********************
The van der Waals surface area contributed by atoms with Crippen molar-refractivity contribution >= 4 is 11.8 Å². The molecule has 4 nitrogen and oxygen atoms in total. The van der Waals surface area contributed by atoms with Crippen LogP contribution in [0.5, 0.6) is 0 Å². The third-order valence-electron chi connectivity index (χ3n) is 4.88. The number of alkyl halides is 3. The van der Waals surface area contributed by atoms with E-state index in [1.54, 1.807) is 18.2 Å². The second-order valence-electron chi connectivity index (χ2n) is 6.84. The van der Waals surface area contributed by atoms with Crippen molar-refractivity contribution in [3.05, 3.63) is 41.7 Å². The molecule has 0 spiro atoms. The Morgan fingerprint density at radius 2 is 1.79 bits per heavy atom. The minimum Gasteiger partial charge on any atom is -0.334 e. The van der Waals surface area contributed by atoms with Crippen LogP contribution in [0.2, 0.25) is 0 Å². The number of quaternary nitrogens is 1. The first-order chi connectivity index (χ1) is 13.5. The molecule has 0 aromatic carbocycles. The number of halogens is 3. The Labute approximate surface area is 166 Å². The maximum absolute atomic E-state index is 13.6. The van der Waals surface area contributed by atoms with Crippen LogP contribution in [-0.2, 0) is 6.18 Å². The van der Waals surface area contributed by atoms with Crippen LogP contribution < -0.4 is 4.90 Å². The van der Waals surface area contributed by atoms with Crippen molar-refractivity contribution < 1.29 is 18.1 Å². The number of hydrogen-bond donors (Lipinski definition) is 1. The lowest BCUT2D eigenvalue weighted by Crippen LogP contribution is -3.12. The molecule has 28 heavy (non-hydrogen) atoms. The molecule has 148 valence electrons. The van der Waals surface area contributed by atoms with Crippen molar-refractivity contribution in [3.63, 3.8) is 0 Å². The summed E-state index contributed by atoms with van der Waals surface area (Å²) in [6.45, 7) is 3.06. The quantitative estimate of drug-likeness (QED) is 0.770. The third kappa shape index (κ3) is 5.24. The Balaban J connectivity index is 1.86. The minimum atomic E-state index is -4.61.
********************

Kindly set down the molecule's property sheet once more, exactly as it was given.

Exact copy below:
The van der Waals surface area contributed by atoms with Crippen molar-refractivity contribution >= 4 is 11.8 Å². The molecule has 4 nitrogen and oxygen atoms in total. The van der Waals surface area contributed by atoms with Crippen LogP contribution in [0.5, 0.6) is 0 Å². The third-order valence-electron chi connectivity index (χ3n) is 4.88. The number of alkyl halides is 3. The van der Waals surface area contributed by atoms with E-state index in [1.54, 1.807) is 18.2 Å². The second-order valence-electron chi connectivity index (χ2n) is 6.84. The van der Waals surface area contributed by atoms with Crippen molar-refractivity contribution in [3.05, 3.63) is 41.7 Å². The molecule has 0 spiro atoms. The Morgan fingerprint density at radius 2 is 1.79 bits per heavy atom. The minimum Gasteiger partial charge on any atom is -0.334 e. The van der Waals surface area contributed by atoms with Crippen LogP contribution in [0.2, 0.25) is 0 Å². The number of quaternary nitrogens is 1. The first-order chi connectivity index (χ1) is 13.5. The molecule has 0 aromatic carbocycles. The number of halogens is 3. The Labute approximate surface area is 166 Å². The maximum absolute atomic E-state index is 13.6. The van der Waals surface area contributed by atoms with Crippen LogP contribution in [-0.2, 0) is 6.18 Å². The van der Waals surface area contributed by atoms with Crippen LogP contribution < -0.4 is 4.90 Å². The van der Waals surface area contributed by atoms with Crippen molar-refractivity contribution < 1.29 is 18.1 Å². The number of hydrogen-bond donors (Lipinski definition) is 1. The lowest BCUT2D eigenvalue weighted by Crippen LogP contribution is -3.12. The molecule has 28 heavy (non-hydrogen) atoms. The molecule has 148 valence electrons. The van der Waals surface area contributed by atoms with Crippen molar-refractivity contribution in [3.63, 3.8) is 0 Å². The summed E-state index contributed by atoms with van der Waals surface area (Å²) in [6.45, 7) is 3.06. The quantitative estimate of drug-likeness (QED) is 0.770. The third kappa shape index (κ3) is 5.24. The Balaban J connectivity index is 1.86. The minimum atomic E-state index is -4.61.